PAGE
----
does anyone want to teach me Multivariable Calculus? :P

- anonymous

does anyone want to teach me Multivariable Calculus? :P

- katieb

I got my questions answered at brainly.com in under 10 minutes. Go to brainly.com now for free help!

At vero eos et accusamus et iusto odio dignissimos ducimus qui blanditiis praesentium voluptatum deleniti atque corrupti quos dolores et quas molestias excepturi sint occaecati cupiditate non provident, similique sunt in culpa qui officia deserunt mollitia animi, id est laborum et dolorum fuga.
Et harum quidem rerum facilis est et expedita distinctio. Nam libero tempore, cum soluta nobis est eligendi optio cumque nihil impedit quo minus id quod maxime placeat facere possimus, omnis voluptas assumenda est, omnis dolor repellendus.
Itaque earum rerum hic tenetur a sapiente delectus, ut aut reiciendis voluptatibus maiores alias consequatur aut perferendis doloribus asperiores repellat.

Get this expert

answer on brainly

SEE EXPERT ANSWER

Get your **free** account and access **expert** answers to this

and **thousands** of other questions

- amistre64

you know what you did to x in calc 1 and 2? now do it to y and z

- anonymous

im good with matrices and all that. it's when it comes a part of vectors that i'm not understanding really well

- amistre64

|dw:1334382554391:dw|

Looking for something else?

Not the answer you are looking for? Search for more explanations.

## More answers

- amistre64

vector just point in a direction

- anonymous

wait, ill show u

- amistre64

good, casue i aint none to goog at mindreading :)

- amistre64

... or typing lol

- anonymous

haha

- anonymous

I'm in the same position! Some teacher failed me along the way in the vector department!

- anonymous

given vectors a=2xi+2xj+xk, b=xi-2xj+2xk and c=2xi-xj-2xk show that {a,b,c} is a negative orthogonal base for x<0

- amistre64

an orthogonal base is such that each vector is orthogonal to each other

- amistre64

since x is a common factor of everyting; we can ignore it

- anonymous

for wich value(s) of x, will {a,b,c} be an orthornomal base?

- amistre64

a.b =2xi+2xj+xk,
xi-2xj+2xk
-----------
2 - 4 + 2 = 0
b.c=2xi-xj -2xk
xi-2xj+2xk
-----------
2 + 2 - 4 = 0
a.c =2xi+2xj+xk,
xi-2xj+2xk
-----------
2 - 4 + 2 = 0
so it is orthonormal

- anonymous

i did that, but when it comes to the second part i get lost.

- amistre64

and since x is just a common "scalar" id assume x can be anything; but maybe zero since people hate zeros

- anonymous

i got this:

- amistre64

" Moreover, they are all required to have length one"
http://mathworld.wolfram.com/OrthonormalBasis.html

- anonymous

\[||a||=\sqrt{4x^2+4x^2+x^2}=\sqrt{9x^2}=3x\]

- amistre64

looks like x needs to be the 1/|...| yeah, that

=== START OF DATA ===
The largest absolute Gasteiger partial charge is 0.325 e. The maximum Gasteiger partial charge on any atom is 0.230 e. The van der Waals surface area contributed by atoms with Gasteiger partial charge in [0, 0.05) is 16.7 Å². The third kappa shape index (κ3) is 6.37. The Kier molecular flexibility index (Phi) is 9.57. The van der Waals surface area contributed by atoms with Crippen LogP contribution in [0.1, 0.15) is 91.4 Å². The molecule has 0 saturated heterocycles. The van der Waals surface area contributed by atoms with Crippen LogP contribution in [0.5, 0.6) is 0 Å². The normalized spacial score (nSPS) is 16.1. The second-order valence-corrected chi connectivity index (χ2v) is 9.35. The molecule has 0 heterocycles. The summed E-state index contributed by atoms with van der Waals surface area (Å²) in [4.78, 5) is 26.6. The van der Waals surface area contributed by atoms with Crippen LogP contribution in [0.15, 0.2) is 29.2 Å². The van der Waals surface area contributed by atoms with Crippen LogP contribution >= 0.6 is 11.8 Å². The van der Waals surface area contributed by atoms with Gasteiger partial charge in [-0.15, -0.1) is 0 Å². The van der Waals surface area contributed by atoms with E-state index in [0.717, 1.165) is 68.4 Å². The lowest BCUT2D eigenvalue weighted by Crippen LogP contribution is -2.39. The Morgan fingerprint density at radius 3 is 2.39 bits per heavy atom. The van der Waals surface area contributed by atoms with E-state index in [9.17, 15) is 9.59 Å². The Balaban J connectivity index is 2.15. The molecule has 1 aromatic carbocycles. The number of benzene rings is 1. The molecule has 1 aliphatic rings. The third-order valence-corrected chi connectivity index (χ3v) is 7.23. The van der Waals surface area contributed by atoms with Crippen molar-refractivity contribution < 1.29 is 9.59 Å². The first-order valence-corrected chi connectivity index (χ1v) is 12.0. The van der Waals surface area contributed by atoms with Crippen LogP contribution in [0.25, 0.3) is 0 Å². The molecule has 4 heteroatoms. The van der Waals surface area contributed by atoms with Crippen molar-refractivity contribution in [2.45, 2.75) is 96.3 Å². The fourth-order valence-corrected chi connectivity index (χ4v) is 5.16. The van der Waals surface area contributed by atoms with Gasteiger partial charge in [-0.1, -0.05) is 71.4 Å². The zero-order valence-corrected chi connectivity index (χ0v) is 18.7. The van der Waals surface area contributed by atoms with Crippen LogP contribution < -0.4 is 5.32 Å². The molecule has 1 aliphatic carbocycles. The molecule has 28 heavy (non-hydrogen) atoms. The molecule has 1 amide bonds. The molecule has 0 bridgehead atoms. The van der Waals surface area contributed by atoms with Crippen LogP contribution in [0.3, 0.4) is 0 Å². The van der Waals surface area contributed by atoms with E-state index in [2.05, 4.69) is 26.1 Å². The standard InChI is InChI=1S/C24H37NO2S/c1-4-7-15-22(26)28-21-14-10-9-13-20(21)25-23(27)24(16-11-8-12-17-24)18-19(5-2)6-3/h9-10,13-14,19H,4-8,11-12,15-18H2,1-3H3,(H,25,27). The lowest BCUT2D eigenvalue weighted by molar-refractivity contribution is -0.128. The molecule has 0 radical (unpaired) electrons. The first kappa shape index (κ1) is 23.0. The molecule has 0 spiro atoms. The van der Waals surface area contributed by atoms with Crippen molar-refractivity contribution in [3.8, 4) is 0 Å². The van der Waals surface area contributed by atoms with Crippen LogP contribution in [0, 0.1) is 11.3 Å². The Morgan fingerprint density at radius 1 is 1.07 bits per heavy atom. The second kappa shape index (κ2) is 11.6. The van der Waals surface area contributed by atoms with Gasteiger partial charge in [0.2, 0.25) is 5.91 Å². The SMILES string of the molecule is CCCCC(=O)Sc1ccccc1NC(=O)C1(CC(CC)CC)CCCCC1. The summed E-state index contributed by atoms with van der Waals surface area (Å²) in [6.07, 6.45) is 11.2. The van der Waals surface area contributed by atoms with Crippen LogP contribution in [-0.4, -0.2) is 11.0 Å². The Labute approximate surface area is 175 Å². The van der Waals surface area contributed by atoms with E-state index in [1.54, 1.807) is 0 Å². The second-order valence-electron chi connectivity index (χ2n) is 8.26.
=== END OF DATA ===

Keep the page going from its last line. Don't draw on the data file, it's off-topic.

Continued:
- anonymous

so i did it for all 3 vectors and they all were 3x

- amistre64

x is the scalar that makes them go unit i believe; which means the x = 1 over magnitude

- anonymous

so since ||a||=||b||=||c||=3x=1 ---> x=1/3

- amistre64

x is not part of the length; its factored out and eqauted to the reciprocal of the magnitude

- amistre64

each vector has the same basic components so they are going to have the same lengths
<2,2,1> ; sqrt(4+4+1) = sqrt(9) = 3
x = 1/3 yep

- anonymous

there's a third part :X

- amistre64

and the negative is just -1/3 right?

- anonymous

Find the coordinates to v in the orthornomal base obtained, in wich v in the canonical base has coordinates (1,-2,-3)

- amistre64

now your just making up words :P

- anonymous

im sorry, its in portuguese, i'm translating :P

- anonymous

or trying anyway

- amistre64

standard basis perhaps?

- anonymous

yeees

- amistre64

row reduce your vector basis next to this new vector from the standard bases

- amistre64

how should we define our vectors in the basis? what should our x y and z parts correlate to?

- amistre64

or does it matter?

- anonymous

i did it like this

- amistre64

it matters; switching columns of a matrix alters things; switching rows doent

- anonymous

for the first vector and i did the same to the other 2

##### 1 Attachment

- amistre64

v1=2,2,1
v2=1,-2,2
v3=2,-1,-2
\[\frac{1}{3}\begin{vmatrix}v_1&v_2&v_3\\2&1&2\\2&-2&-1\\1&2&-2\end{vmatrix}\ \begin{vmatrix}c_1\\c_2\\c_3\end{vmatrix}=\begin{vmatrix}1\\-2\\-3\end{vmatrix}\]

- amistre64

your vectors need to be put in columns, not rows

- amistre64

multiply both sides by 3 to get rid of the scalar

- anonymous

ooh yeah

- amistre64

\[RREF\begin{vmatrix}2&1&2&|&3\\2&-2&-1&|&-6\\1&2&-2&|&-9\end{vmatrix}\]

- amistre64

the left goes to identity and the right goes to the coord vector in the basis

- anonymous

got it.

- anonymous

guess im not as bad as i thought? at least i got the first 2 parts correct :p and thanks for explaining the rest :))

- amistre64

youre welcome :)

- Rogue

I'd like to learn multi-variate as well to get a head start on next year, but I'm not a fan of matrices and vectors :(

Looking for something else?

Not the answer you are looking for? Search for more explanations.